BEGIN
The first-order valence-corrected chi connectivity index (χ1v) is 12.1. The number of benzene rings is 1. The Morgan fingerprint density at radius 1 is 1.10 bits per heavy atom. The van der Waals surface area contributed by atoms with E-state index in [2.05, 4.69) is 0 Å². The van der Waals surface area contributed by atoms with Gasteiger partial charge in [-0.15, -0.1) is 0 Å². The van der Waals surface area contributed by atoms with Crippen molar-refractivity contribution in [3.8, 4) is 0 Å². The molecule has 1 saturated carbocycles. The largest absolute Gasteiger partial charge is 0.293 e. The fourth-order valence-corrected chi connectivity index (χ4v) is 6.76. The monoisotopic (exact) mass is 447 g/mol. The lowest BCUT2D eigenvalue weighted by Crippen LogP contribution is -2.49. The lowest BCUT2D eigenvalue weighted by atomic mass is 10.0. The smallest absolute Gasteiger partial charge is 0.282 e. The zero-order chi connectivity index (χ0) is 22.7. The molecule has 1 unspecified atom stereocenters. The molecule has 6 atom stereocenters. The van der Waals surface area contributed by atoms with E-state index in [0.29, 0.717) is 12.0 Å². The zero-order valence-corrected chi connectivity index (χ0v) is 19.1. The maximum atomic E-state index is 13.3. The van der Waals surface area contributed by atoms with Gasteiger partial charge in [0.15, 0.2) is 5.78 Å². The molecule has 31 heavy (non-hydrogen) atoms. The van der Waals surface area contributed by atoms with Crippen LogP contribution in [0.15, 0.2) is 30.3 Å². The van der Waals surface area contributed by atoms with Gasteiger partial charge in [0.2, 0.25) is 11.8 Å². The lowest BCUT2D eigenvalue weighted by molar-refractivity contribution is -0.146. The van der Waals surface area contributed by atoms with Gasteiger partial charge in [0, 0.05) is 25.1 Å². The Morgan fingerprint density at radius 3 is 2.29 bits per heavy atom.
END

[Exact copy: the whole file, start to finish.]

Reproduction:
The first-order valence-corrected chi connectivity index (χ1v) is 12.1. The number of benzene rings is 1. The Morgan fingerprint density at radius 1 is 1.10 bits per heavy atom. The van der Waals surface area contributed by atoms with E-state index in [2.05, 4.69) is 0 Å². The van der Waals surface area contributed by atoms with Gasteiger partial charge in [-0.15, -0.1) is 0 Å². The van der Waals surface area contributed by atoms with Crippen molar-refractivity contribution in [3.8, 4) is 0 Å². The molecule has 1 saturated carbocycles. The largest absolute Gasteiger partial charge is 0.293 e. The fourth-order valence-corrected chi connectivity index (χ4v) is 6.76. The monoisotopic (exact) mass is 447 g/mol. The lowest BCUT2D eigenvalue weighted by Crippen LogP contribution is -2.49. The lowest BCUT2D eigenvalue weighted by atomic mass is 10.0. The smallest absolute Gasteiger partial charge is 0.282 e. The zero-order chi connectivity index (χ0) is 22.7. The molecule has 1 unspecified atom stereocenters. The molecule has 6 atom stereocenters. The van der Waals surface area contributed by atoms with E-state index in [0.29, 0.717) is 12.0 Å². The zero-order valence-corrected chi connectivity index (χ0v) is 19.1. The maximum atomic E-state index is 13.3. The van der Waals surface area contributed by atoms with Gasteiger partial charge in [0.15, 0.2) is 5.78 Å². The molecule has 31 heavy (non-hydrogen) atoms. The van der Waals surface area contributed by atoms with Crippen LogP contribution in [0.15, 0.2) is 30.3 Å². The van der Waals surface area contributed by atoms with Gasteiger partial charge in [0.2, 0.25) is 11.8 Å². The lowest BCUT2D eigenvalue weighted by molar-refractivity contribution is -0.146. The van der Waals surface area contributed by atoms with Gasteiger partial charge in [0, 0.05) is 25.1 Å². The Morgan fingerprint density at radius 3 is 2.29 bits per heavy atom.